A modified measles virus has shown potential for treating childhood brain tumour known as medulloblastoma in a new study.
Medulloblastoma is the most common malignant central nervous system tumour of childhood, accounting for about 20 percent of paediatric brain tumours.
These tumours are located in the cerebellum, the area of the brain that controls balance and other complex motor functions. Refinements in treatment have increased the 5-year survival to close to 70 percent, but treatment still involves invasive surgery, radiation therapy and chemotherapy.
"There is still an urgent need to investigate alternative therapeutic approaches that are more effective and have less toxic side effects," said study lead author Corey Raffel, chief of Neurosurgery at Nationwide Children's Hospital and a faculty member of The Ohio State University College of Medicine.
Vaccine strains of measles virus have been used to kill tumour cells in a number of tumour types including one type of adult brain tumour. One vaccine strain of measles, the Edmonston strain, targets the cell surface receptor CD46 to gain entry into susceptible cells.
"This preference most likely explains the efficacy of Edmonston strains in killing tumour cells, given the high level of expression of CD46 in multiple tumour types. It is also the reason we chose to explore a modified Edmonston's strain of measles virus for use in medulloblastoma," said Dr. Raffel.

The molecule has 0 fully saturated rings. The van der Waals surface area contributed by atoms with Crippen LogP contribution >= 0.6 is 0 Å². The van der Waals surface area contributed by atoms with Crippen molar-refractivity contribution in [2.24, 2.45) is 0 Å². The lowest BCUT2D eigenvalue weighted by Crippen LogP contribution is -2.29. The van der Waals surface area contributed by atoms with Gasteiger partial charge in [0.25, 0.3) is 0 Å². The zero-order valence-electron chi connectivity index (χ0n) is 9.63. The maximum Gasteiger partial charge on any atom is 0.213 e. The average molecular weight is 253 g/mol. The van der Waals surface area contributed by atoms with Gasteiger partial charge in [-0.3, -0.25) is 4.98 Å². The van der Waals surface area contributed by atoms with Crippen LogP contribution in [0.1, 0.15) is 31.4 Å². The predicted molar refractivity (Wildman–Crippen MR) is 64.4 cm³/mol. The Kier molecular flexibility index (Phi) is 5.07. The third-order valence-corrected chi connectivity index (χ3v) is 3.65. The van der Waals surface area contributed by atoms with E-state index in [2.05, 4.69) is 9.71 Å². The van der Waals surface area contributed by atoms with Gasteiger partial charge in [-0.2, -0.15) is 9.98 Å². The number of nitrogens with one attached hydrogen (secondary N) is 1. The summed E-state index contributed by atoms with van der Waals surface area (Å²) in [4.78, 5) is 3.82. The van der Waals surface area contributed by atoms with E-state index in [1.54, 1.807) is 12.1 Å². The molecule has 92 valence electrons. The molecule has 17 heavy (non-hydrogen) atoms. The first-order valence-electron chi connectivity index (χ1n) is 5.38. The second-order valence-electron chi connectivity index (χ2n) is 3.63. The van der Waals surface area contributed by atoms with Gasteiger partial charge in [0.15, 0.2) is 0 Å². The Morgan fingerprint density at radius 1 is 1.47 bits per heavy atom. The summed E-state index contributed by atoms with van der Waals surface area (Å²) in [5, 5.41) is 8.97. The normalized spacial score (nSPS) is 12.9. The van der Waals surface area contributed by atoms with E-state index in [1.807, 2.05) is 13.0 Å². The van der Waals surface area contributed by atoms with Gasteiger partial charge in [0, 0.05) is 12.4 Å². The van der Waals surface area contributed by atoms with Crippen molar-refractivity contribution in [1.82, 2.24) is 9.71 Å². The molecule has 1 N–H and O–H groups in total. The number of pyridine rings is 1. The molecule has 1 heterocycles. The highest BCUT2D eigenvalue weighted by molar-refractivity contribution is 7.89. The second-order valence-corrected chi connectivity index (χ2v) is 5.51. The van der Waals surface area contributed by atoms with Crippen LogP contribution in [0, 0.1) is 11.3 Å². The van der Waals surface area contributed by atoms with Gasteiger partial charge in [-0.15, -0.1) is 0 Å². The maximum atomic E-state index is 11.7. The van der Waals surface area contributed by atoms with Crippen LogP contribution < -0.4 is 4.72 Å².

The team's laboratory studies revealed that established medulloblastoma cell lines express the measles receptor, CD46 and that medulloblastoma specimens removed from patients have a high level of CD46 expression.
"Other oncolytic viruses have been explored as possible treatment modalities for medulloblastoma. The fact that all of the surgical medulloblastoma specimens that we examined expressed the measles virus receptor leads us to believe that measles virus may have some advantages over other viruses," said Dr. Raffel.
Having demonstrated receptor expression, the team treated the medulloblastoma cell lines with the modified measles virus. Within 72 hours, all cell lines exhibited significant tumour cell death.
The team also administered the modified measles virus to mouse models of medulloblastoma, administering treatment every other day for 10 days.
By the end of the study period, pathological review of the animals confirmed that two of the animals were free of tumour and the third had a very small amount of residual tumour. In eight of the eleven mice the primary tumour was eradicated.
"Our study demonstrates that a modified measles virus has therapeutic potential in the treatment of intracerebral medulloblastoma. These results provide initial data to be pursued with additional studies toward the goal of using the virus in a clinical trial for the treatment of medulloblastoma. Measles virus therapy could be applied to the tumour bed following surgical resection to target microscopic residual disease. This approach could potentially alleviate the need for radiation and chemotherapy," said Dr. Raffel.
The new study appears in Neuro-Oncology.